Tuesday, April 29, 2008

Meanwhile in the Congo

There was a documentary on HBO recently titled, The Greatest Silence: Rape in the Congo. It is about the long standing systematic use of rape as a tool of the endless war in the Democratic Republic of Congo. Hundreds of thousands of Congolese women have been raped, sodomized and killed during this conflict that has been going on for more than ten years. The stories of the women, told in their own voices, are excruciatingly vivid and painful. To the credit of the film’s director, Lisa Jackson, there is equal emphasis on hope and the few, but important, sources of support.

What struck me deeply, once I could see beyond the pain of the women, was the barbarism of the Congolese men.

I grew up influenced by men such as Cheikh Anta Diop, Chinweizu, Louis Farrakhan, Bruce Wright and certainly my own father. One of their collective and abiding lessons to me was that of counter example. In different ways they all pointed out that the attacks on black people, and black men in particular, are incessant and ubiquitous. They made the connection between black people in the Diaspora and Africa and pointed out that criticism of our intellect and cognitive abilities are legendary. There are also centuries old questions about our decency, civility and basic standing as human men.

What these mentoring men did was make sure that young black people like me did not fall victim to the assault - that we did not begin to believe that African men have a monopoly on human weakness and indecency. They prompted us to take the offensive and point the questioning finger at others. That is not to condone bad behavior, but to recognize that it is manifest in everyone, particularly white men who were held as sacrosanct in our public education history. In doing so we find that the black male persona – whatever that might be – is not disproportionately prone to wickedness as the history books, the news and all manner of messages would have us believe. No, the human spectrum – our capacity for both good and bad – is found in everyone. That is a simple intellectual conclusion, but a very difficult psychological challenge.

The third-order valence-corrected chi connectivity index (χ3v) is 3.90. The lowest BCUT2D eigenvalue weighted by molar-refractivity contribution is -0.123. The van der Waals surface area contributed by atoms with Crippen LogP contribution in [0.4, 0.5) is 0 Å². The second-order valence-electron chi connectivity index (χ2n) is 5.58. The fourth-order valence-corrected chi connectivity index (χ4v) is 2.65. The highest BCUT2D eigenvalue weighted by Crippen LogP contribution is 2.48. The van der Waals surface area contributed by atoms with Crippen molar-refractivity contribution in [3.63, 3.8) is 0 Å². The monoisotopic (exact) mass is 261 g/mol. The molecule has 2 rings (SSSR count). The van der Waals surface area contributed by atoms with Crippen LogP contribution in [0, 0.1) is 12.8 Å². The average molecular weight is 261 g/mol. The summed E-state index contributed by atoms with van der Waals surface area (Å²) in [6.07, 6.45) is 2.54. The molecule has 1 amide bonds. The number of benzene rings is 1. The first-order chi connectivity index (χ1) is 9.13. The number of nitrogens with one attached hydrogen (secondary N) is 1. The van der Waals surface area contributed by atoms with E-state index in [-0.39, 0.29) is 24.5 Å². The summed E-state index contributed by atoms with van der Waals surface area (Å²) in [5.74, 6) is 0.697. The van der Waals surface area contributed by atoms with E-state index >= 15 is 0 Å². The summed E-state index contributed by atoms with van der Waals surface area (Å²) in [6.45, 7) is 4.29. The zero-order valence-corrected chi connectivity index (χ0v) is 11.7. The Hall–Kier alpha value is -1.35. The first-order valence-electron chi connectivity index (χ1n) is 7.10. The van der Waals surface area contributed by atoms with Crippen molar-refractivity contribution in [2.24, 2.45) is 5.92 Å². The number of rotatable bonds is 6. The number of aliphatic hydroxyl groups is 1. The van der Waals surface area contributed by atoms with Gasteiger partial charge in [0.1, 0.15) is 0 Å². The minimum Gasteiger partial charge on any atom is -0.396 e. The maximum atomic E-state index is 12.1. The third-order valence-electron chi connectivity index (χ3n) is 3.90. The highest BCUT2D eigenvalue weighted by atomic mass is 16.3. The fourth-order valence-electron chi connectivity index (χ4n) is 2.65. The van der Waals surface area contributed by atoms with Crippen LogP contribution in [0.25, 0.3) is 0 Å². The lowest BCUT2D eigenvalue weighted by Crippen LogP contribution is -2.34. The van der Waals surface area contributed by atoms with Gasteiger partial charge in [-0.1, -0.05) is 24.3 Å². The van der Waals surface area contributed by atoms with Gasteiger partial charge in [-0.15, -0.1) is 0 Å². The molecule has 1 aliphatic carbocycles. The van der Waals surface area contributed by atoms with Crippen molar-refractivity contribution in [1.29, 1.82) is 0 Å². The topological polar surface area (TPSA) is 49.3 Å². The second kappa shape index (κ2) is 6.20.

The function of the counter example is not only to know the positive sides of the black experience, but to be aware of the far less examined instances of human wickedness among white men and others such that in arguments of history and human capacity we are not bowed into a corner of shame and broken pride about ourselves.

Armed with that balance, I sat down to watch The Greatest Silence. I was conscious that it was directed by yet another well intentioned white woman going deep into the heart of Africa to expose a social reality that I might otherwise not see. But I did see a reality that I would not otherwise have seen. I saw the intimate destruction of African women by African men. I saw barbarism. Some of the men spoke dispassionately about the number of women they had raped and how it was destiny and magic that made them do it. This was after listening to stories of how some women had their anuses and vaginas cut open with machetes after having been raped and others had burning embers stuck inside them.

In this case the counter examples couldn’t help. The African continent is virtually in convulsion under war, rape, pillage, looting and human fracture. There is scarcely a continuous line that can be drawn from one coast to another that will not cross some incident of gross human barbarism meted out on African people by African men.

What I wonder now is what the next set of examples will be? What will the mentors of black boys in the coming generations be able to draw on as examples of our heritage as African men?


1 comment:

Susan said...

While the problems of Africa can be overwhelming and deeply troubling, I think it is important to remember that what we are witnessing is the ongoing and very much intended consequences of colonialism, both past and present. The barbarism you speak of is real, it is happening now and it is perpetrated by Africans upon Africans in a very personally, anti-human, destructive way. At the same time, it is impossible to understand it in an ahistorical context. The barbarism we see is the barbarism that was practiced on Africans in a personal, anti-human destructive way. It is learned brutality, made all the more troubling because in spite of our hopes to the contrary, the individual does not seem to be able to rise above it and say no, I will not participate in this barbarism against my sister, against my brother. The example to draw on is those individuals who do make that statement, and who act not only against the specific violation but the cultural and social violations of the neo-colonial and colonial mindset that created such horrors.